Critérium du Dauphiné 2018 Stage 6 Preview: Frontenex › La Rosière Espace San Bernardo

Just a heads up, this preview will be shorter than normal as I have to write for both tomorrow and Sunday’s stage this evening due to me being away this weekend. It also means that in tomorrow’s preview I’ll just be assuming a few things and there will be no “today’s recap”.

Today’s Recap

A strong break went but they were never given too much leeway from Sky and after Bora took the bait, things were close enough once onto the final climb to ensure that a GC rider was going to win the day.

Dan Martin took advantage of a lull in the pace once things regrouped after a Soler attack, with the UAE rider putting in a stinging dig that no one could, or wanted to, match. Geoghegan Hart returned to the head of what was left of the peloton and set tempo for Thomas, before swinging off at roughly 1km to go. The Welshman attacked and only Bardet could follow, but he could only manage to do so for a few hundred metres before swinging off. It left Thomas to chase down Martin on his own and he was slowly reeling him in all the way until the line but it was too late.


Martin held on for the win with Thomas finishing 4 seconds behind and Yates sprinted out of the pack to round out the podium in third, a further 10 seconds back.

The result means that Thomas moves into Yellow and increases his lead over everyone bar Martin, with nearest challenger Caruso sitting 1’09 down going into the weekend.

Let’s have a look at what is in store for the riders tomorrow.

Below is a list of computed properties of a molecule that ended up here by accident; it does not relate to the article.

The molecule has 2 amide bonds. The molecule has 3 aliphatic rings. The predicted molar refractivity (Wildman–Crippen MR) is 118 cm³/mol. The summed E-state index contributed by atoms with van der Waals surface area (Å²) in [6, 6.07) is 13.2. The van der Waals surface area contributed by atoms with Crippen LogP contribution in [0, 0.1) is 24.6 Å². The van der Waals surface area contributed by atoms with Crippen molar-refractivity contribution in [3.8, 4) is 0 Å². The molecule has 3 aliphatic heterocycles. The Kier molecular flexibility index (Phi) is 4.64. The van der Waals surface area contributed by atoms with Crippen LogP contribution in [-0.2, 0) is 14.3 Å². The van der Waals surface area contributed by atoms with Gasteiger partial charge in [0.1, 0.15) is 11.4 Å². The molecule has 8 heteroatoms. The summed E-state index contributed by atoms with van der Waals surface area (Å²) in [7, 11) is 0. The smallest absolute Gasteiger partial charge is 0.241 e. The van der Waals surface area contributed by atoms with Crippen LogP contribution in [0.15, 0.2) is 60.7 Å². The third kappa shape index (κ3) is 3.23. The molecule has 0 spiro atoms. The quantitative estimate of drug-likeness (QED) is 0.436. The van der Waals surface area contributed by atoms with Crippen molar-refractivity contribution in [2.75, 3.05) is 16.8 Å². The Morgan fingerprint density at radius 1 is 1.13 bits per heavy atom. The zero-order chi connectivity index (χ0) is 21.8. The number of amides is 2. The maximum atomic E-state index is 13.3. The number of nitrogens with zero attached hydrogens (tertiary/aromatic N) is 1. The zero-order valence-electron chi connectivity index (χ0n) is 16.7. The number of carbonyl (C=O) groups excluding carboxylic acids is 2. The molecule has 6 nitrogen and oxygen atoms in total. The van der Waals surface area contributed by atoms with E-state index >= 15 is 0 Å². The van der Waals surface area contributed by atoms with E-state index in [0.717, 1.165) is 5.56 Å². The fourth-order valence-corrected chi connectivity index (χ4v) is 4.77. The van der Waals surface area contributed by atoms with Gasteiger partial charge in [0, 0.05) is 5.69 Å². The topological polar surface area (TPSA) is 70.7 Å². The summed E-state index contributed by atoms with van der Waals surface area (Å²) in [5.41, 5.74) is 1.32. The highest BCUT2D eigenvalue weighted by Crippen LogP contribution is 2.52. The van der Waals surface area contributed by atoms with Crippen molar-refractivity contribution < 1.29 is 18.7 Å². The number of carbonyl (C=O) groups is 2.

The Route

A tad over 4000m of climbing in only 110km, this could be interesting. Furthermore, this will pretty much be a carbon copy of stage 11 on this year’s Tour.


The climbs are long, but none of them are overly steep, with the toughest ascent of the day being the first. You can just read the percentages on the profile, no time for semantics today!


As for the final climb it starts off easy and finishes easy, it is just the middle third which has quite a high average gradient. Anyone looking to put their rivals into difficulty will need to do so here.

How will the stage pan out?

Pffffft, no idea!

On paper at least, you would imagine that it should be a GC day given the amount of climbing involved but after Thomas’ dominant performance today, some might not be so keen on having their teams chase all day.

Therefore, we’ll need to see some brave and most likely doomed early attacks from the GC contenders, or Sky will just control things all day. The long, steady climbs are perfect for them. It’s then a question of them making it a GC day or not? They don’t need to as they can afford to ride a defensive race, but when has that ever stopped them before?

Or of course, we could see a hail mary, guns-blazing stage where the peloton is down to 20 guys after the first climb.

I do actually think the break has a decent chance tomorrow because of how strong Thomas and Sky looked today. Even if things get crazy on the opening climb the yellow jersey shouldn’t be exposed and I would expect him to have at least 3 team-mates with him when everyone else is down to one or two. Teams will need to be inventive to beat Sky so sending a man up the road can never hurt as they can always act as a bridge for a GC attack late on. Of course, Sky can then play the bluff game and let the gap extend out too far for the man up the road to be made redundant.